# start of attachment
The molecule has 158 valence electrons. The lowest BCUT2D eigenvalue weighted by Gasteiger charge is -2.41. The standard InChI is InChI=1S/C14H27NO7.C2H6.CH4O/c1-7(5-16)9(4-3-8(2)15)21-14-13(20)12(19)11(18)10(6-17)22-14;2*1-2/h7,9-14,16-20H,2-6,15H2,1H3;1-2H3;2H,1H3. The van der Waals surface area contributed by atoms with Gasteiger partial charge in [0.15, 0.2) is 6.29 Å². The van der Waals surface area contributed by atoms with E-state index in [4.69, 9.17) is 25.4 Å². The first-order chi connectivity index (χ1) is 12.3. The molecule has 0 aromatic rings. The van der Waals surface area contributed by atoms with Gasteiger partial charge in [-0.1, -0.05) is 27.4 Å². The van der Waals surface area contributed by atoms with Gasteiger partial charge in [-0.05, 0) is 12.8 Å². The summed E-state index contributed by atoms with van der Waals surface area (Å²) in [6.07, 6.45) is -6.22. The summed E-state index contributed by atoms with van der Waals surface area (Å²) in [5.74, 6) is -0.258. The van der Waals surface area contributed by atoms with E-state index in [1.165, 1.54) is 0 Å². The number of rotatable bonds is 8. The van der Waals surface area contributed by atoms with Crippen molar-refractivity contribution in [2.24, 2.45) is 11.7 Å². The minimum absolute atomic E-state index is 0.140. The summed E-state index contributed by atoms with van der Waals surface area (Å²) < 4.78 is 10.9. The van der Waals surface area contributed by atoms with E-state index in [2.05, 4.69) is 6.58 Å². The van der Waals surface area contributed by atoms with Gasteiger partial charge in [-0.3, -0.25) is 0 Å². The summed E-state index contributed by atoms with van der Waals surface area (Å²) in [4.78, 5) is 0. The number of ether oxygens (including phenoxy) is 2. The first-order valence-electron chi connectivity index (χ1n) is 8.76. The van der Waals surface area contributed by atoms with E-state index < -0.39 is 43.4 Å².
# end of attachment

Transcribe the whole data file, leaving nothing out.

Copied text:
The molecule has 158 valence electrons. The lowest BCUT2D eigenvalue weighted by Gasteiger charge is -2.41. The standard InChI is InChI=1S/C14H27NO7.C2H6.CH4O/c1-7(5-16)9(4-3-8(2)15)21-14-13(20)12(19)11(18)10(6-17)22-14;2*1-2/h7,9-14,16-20H,2-6,15H2,1H3;1-2H3;2H,1H3. The van der Waals surface area contributed by atoms with Gasteiger partial charge in [0.15, 0.2) is 6.29 Å². The van der Waals surface area contributed by atoms with E-state index in [4.69, 9.17) is 25.4 Å². The first-order chi connectivity index (χ1) is 12.3. The molecule has 0 aromatic rings. The van der Waals surface area contributed by atoms with Gasteiger partial charge in [-0.1, -0.05) is 27.4 Å². The van der Waals surface area contributed by atoms with Gasteiger partial charge in [-0.05, 0) is 12.8 Å². The summed E-state index contributed by atoms with van der Waals surface area (Å²) in [6.07, 6.45) is -6.22. The summed E-state index contributed by atoms with van der Waals surface area (Å²) in [5.74, 6) is -0.258. The van der Waals surface area contributed by atoms with E-state index in [1.165, 1.54) is 0 Å². The number of rotatable bonds is 8. The van der Waals surface area contributed by atoms with Crippen molar-refractivity contribution in [2.24, 2.45) is 11.7 Å². The minimum absolute atomic E-state index is 0.140. The summed E-state index contributed by atoms with van der Waals surface area (Å²) < 4.78 is 10.9. The van der Waals surface area contributed by atoms with E-state index in [2.05, 4.69) is 6.58 Å². The van der Waals surface area contributed by atoms with Gasteiger partial charge in [-0.3, -0.25) is 0 Å². The summed E-state index contributed by atoms with van der Waals surface area (Å²) in [4.78, 5) is 0. The number of ether oxygens (including phenoxy) is 2. The first-order valence-electron chi connectivity index (χ1n) is 8.76. The van der Waals surface area contributed by atoms with E-state index < -0.39 is 43.4 Å².